How to Prepare for Coronavirus and the Threat of An Outbreak
Amid concerns of the spread of COVID-19 throughout the United States, here’s how you can protect yourself—and others—from contracting the respiratory disease.
With 53 confirmed cases (as of publishing) of coronavirus COVID-19 within the United States (which includes those who have been repatriated, or sent back to the U.S. after traveling abroad), federal health officials are now warning the public that the virus will likely spread throughout the country. “It’s not so much a question of if this will happen anymore, but rather more a question of exactly when this will happen and how many people in this country will have severe illness,” Nancy Messonnier, M.D., director of the Centers for Disease Control and Prevention’s (CDC) National Center for Immunization and Respiratory Diseases, said in a statement.
“We are asking the American public to work with us to prepare, in the expectation that this could be bad,” added Dr. Messonnier. With a pandemic looming, is there anything you can *individually* do to prepare for coronavirus?
How to Prepare for Coronavirus
While there is not yet a vaccine for COVID-19 (the National Institutes of Health is working on developing potential vaccines and is testing an experimental treatment on hospitalized adults diagnosed with the disease), the best way to prevent illness is to avoid being exposed to this coronavirus strain altogether, according to the CDC. “There is no special equipment, meds, or tools that can protect you from the virus. The best way to protect yourself is to not catch it,” says Richard Burruss, M.D., a physician with PlushCare.
For respiratory diseases like COVID-19, that means practicing basic hygiene: avoid close contact with people who are sick; refrain from touching your eyes, nose, and mouth; disinfect regularly touched objects and surfaces with cleaning sprays or wipes, and frequently wash your hands with soap and water for at least 20 seconds. To curb the spread of COVID-19, follow the same strategies that help thwart the transmission of any respiratory disease, including covering your cough and sneezes with a tissue (and throwing the tissue in the trash), according to the CDC. “And if you are that worker who comes down with a fever, cough, and cold, do the right thing and don't go to work,” says Dr. Burruss.
And if you think wearing a face mask à la Busy Philipps and Gwyneth Paltrow will completely shield you from the virus, listen up: The CDC does not recommend people who are healthy wear a face mask to prevent COVID-19. Since face masks are largely designed to protect others from infection, they should be used only by people who have the disease, are advised to wear one by their doctor, or are taking care of those who are ill in close quarters.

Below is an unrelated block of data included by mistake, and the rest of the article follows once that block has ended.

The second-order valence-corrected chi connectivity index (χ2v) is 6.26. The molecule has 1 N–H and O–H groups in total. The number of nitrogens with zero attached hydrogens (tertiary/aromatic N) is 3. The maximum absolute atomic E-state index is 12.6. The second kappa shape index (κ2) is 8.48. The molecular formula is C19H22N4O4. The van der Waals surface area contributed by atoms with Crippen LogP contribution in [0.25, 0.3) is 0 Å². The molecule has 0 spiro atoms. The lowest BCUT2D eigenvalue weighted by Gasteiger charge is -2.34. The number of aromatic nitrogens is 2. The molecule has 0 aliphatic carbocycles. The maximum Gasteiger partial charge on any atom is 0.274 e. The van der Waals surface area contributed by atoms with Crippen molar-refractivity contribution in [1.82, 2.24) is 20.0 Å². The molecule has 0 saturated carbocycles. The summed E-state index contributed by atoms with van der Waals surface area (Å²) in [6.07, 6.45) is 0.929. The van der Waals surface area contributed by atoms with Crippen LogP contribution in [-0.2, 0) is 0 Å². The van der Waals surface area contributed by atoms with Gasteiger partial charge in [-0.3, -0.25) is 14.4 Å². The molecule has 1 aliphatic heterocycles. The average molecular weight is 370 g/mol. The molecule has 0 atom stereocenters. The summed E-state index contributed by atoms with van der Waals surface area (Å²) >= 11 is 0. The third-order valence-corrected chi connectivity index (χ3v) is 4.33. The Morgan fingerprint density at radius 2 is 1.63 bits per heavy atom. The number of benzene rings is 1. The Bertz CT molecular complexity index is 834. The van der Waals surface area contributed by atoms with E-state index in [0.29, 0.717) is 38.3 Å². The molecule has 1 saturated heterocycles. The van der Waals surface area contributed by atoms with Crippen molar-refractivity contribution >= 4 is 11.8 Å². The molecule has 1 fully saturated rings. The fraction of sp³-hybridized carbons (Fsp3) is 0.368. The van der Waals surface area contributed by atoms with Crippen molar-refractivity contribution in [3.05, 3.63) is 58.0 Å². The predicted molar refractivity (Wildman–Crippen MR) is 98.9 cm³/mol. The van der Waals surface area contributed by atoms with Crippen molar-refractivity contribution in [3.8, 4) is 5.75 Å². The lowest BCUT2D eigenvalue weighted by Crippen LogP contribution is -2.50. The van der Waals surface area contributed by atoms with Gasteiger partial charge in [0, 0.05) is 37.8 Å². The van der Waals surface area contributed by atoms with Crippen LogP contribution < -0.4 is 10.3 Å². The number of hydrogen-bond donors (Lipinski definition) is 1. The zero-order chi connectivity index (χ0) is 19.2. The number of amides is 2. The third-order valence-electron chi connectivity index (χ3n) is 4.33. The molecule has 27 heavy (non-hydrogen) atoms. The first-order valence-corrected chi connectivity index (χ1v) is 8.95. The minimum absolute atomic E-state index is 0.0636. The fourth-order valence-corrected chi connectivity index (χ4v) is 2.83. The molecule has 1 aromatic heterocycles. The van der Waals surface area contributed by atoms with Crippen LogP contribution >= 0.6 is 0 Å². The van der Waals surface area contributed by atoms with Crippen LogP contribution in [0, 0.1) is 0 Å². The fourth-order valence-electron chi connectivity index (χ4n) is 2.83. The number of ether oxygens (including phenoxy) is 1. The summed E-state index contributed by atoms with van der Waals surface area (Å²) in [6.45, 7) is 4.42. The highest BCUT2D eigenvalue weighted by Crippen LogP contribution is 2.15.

How to Prepare If Coronavirus Becomes a Pandemic
Before you go into an apocalypse-survival mode, know that coronavirus isn't a pandemic yet. Currently, coronavirus COVID-19 meets two of the three criteria to be considered a pandemic: It's an illness that results in death and has a sustained person-to-person spread, but it has not yet spread worldwide. Before this happens, the U.S. Department of Homeland Security advises stocking up on a two-week supply of water and food; ensuring you have a continuous supply of your regular prescription drugs; keeping non-prescription drugs and health supplies on hand; and compiling your health records from doctors, hospitals, and pharmacies for future personal reference.
If COVID-19 ultimately does fulfill the third benchmark of a pandemic, the Department of Homeland Security (DHS) recommends taking the same steps that are advised to prevent contracting and spreading the illness during an outbreak. Likewise, the DHS suggests practicing healthy habits—like getting enough sleep, being physically active, managing stress levels, staying hydrated, and eating nutritious foods—to help enhance your immune system so that you're less susceptible to all types of infection, including viral illnesses like COVID-19, says Dr. Burruss. All in all, these measures aren’t any different than what you should do to prevent the spread of the flu virus, he adds. (Related: 12 Foods to Boost Your Immune System This Flu Season)
“Look, the experts are still studying this virus to figure out how it is similar and different from other viruses,” says Dr. Burruss. “Ultimately, researchers will probably come up with a vaccine targeting COVID-19, but until then, we have to do everything we can to protect ourselves and that means doing everything your mom ever told you.”
The information in this story is accurate as of press time. As updates about coronavirus COVID-19 continue to evolve, it’s possible that some information and recommendations in this story have changed since initial publication. We encourage you to check in regularly with resources such as the CDC, the WHO, and your local public health department for the most up-to-date data and recommendations.